Eatock: There are a plethora of Filmation characters that I love the design of which, in recent years, have been receiving their own action figures thanks to Mattel's Masters of the Universe Classics toyline. Masque and Shokoti from the "House of Shokoti" episodes were two of my favorites; Lady Valtira from "The Sleepers Awaken" had one of the most attractive character designs (think Jessica Rabbit before Jessica Rabbit), so much so that last year my friend Marianne and I attended the German He-Man convention, Grayskull Con. She loves creating costumes and so I asked her to dress up as Lady Valtira. And I will always love and champion Plundor, the giant pink muscle-bound rabbit!

Credit: James Eatock

Nrama: The Art of He-Man and the Masters of the Universe book released last year covered so much ground, what is explored here that hasn't been touched on yet? Or maybe a person who wasn't interviewed previously?

Eatock: The Art of He-Man and the Masters of the Universe book only brushed the surface of the Filmation cartoon. The level of detail within this particular book is the selling point. It covers 223 episodes of He-Man and She-Ra, and the specials, as well as episodes that never made it into production. I guarantee that even the most casual of fans will pick up this book, begin reading it, and not be able to put it down! I also guarantee - two guarantees in one paragraph - that people will read about an episode and soon after find themselves popping in the DVD and watching the episode to appreciate the information within the book. Dare I use an outdated word, but I think this book is somewhat interactive!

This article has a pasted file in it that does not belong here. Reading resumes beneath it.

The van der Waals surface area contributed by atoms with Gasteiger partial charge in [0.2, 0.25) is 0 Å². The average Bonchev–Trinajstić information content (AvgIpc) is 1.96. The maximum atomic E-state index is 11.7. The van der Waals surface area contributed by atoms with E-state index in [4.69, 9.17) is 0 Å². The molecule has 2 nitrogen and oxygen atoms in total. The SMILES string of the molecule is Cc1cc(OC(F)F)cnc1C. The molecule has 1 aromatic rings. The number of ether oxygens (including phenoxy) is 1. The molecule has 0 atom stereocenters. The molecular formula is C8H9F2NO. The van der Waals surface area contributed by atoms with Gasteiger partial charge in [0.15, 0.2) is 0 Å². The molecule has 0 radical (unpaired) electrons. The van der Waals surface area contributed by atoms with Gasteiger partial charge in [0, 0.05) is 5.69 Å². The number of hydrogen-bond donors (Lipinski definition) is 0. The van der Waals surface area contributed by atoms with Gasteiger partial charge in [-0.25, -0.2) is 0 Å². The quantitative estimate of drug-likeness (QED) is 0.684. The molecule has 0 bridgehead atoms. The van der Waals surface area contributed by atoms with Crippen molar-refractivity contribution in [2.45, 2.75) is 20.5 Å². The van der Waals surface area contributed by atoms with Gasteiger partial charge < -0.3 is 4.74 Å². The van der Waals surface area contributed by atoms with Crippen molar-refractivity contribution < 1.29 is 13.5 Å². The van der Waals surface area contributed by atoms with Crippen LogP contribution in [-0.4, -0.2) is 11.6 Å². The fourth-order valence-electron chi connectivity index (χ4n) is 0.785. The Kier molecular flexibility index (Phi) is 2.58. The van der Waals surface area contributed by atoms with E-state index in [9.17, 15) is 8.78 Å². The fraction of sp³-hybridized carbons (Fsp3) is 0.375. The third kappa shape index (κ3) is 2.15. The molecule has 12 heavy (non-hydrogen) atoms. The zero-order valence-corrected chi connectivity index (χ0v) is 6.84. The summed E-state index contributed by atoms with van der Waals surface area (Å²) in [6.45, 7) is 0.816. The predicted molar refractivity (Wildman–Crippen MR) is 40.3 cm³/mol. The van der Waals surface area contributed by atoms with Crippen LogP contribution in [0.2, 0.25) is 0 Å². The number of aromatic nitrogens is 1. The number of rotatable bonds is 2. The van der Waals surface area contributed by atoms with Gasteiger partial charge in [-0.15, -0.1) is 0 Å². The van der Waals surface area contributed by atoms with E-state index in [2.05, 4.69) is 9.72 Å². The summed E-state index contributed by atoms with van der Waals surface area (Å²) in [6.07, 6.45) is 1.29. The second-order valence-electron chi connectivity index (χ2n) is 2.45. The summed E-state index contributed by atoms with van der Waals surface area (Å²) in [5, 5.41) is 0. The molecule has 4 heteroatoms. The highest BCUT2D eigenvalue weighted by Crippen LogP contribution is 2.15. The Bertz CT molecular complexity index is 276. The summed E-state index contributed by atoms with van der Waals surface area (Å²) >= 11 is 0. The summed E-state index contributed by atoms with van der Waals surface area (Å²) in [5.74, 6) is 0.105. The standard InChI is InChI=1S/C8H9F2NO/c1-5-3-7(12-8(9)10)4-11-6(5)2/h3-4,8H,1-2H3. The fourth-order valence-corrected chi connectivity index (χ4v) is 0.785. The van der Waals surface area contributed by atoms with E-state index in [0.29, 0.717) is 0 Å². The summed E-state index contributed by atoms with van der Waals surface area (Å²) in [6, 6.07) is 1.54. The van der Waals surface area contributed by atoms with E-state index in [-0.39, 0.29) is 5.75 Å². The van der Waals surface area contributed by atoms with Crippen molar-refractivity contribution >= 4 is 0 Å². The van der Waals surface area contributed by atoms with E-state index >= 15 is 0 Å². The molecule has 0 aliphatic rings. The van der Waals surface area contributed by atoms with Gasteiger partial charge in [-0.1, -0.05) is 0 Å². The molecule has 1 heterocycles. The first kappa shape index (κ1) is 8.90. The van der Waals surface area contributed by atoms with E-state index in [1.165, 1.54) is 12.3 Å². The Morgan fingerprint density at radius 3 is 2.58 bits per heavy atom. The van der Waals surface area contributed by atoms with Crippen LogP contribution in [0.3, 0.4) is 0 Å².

Nrama: What character do you think went through the most redesigns that you might have seen?

Eatock: Well, for many years it was assumed that Mattel were the sole designers of the Evil Horde and the concept of She-Ra. However The Power and The Honor Foundation purchased a wealth of Filmation concept illustrations which revealed that both the Evil Horde and She-Ra were a collaborative effort between both Mattel and Filmation! While there is no doubt the Evil Horde toys were designed for the Masters of the Universe toy line, the characters were always destined for the She-Ra animated series according to the Filmation production artwork. This partnership resulted in the cast of She-Ra - on the sides of both good and evil - given at least 10-20 concept illustrations. She-Ra herself I've seen at least 30 concepts!

Credit: Mattel

Newsarama: Taking a step away from Eternia, what were your thoughts on the New Adventures of He-Man, from a design standpoint?

Eatock: I always liked the idea of He-Man and Skeletor in a sci-fi setting. However, I was not a fan of the New Adventures action figures. I owned He-Man and Skeletor... and that was it. The thing that made the original Masters of the Universe action figures so popular were their ridiculous stocky proportions and the bizarre character gimmicks! By comparison I remember thinking that the New Adventures figures would fall apart at any second. As that line went on the designers clearly attempted to win back the original fans by making the He-Man figure bulkier. But, by then, it was a too late.